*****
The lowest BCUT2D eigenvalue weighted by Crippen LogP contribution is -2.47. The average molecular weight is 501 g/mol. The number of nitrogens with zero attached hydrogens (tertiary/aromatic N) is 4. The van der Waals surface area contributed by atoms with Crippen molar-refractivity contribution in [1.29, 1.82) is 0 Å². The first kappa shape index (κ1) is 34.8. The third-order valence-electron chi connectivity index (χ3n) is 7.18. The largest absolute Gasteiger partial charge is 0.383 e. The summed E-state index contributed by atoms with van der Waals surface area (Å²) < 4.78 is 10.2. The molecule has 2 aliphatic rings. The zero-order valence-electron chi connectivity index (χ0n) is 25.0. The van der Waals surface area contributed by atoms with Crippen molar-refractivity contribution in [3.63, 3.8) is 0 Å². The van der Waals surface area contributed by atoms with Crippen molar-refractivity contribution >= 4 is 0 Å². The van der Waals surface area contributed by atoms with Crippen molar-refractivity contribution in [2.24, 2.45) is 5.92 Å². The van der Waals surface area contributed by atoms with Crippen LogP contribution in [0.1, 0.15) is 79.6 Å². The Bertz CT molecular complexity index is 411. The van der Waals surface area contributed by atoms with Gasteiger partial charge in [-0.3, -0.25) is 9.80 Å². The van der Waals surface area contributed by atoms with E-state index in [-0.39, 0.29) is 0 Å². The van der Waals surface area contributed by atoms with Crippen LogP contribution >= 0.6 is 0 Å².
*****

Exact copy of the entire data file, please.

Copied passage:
The lowest BCUT2D eigenvalue weighted by Crippen LogP contribution is -2.47. The average molecular weight is 501 g/mol. The number of nitrogens with zero attached hydrogens (tertiary/aromatic N) is 4. The van der Waals surface area contributed by atoms with Crippen molar-refractivity contribution in [1.29, 1.82) is 0 Å². The first kappa shape index (κ1) is 34.8. The third-order valence-electron chi connectivity index (χ3n) is 7.18. The largest absolute Gasteiger partial charge is 0.383 e. The summed E-state index contributed by atoms with van der Waals surface area (Å²) < 4.78 is 10.2. The molecule has 2 aliphatic rings. The zero-order valence-electron chi connectivity index (χ0n) is 25.0. The van der Waals surface area contributed by atoms with Crippen molar-refractivity contribution in [3.63, 3.8) is 0 Å². The van der Waals surface area contributed by atoms with Crippen molar-refractivity contribution >= 4 is 0 Å². The van der Waals surface area contributed by atoms with Crippen molar-refractivity contribution in [2.24, 2.45) is 5.92 Å². The van der Waals surface area contributed by atoms with Crippen LogP contribution in [0.1, 0.15) is 79.6 Å². The Bertz CT molecular complexity index is 411. The van der Waals surface area contributed by atoms with Gasteiger partial charge in [-0.3, -0.25) is 9.80 Å². The van der Waals surface area contributed by atoms with E-state index in [-0.39, 0.29) is 0 Å². The van der Waals surface area contributed by atoms with Crippen LogP contribution >= 0.6 is 0 Å².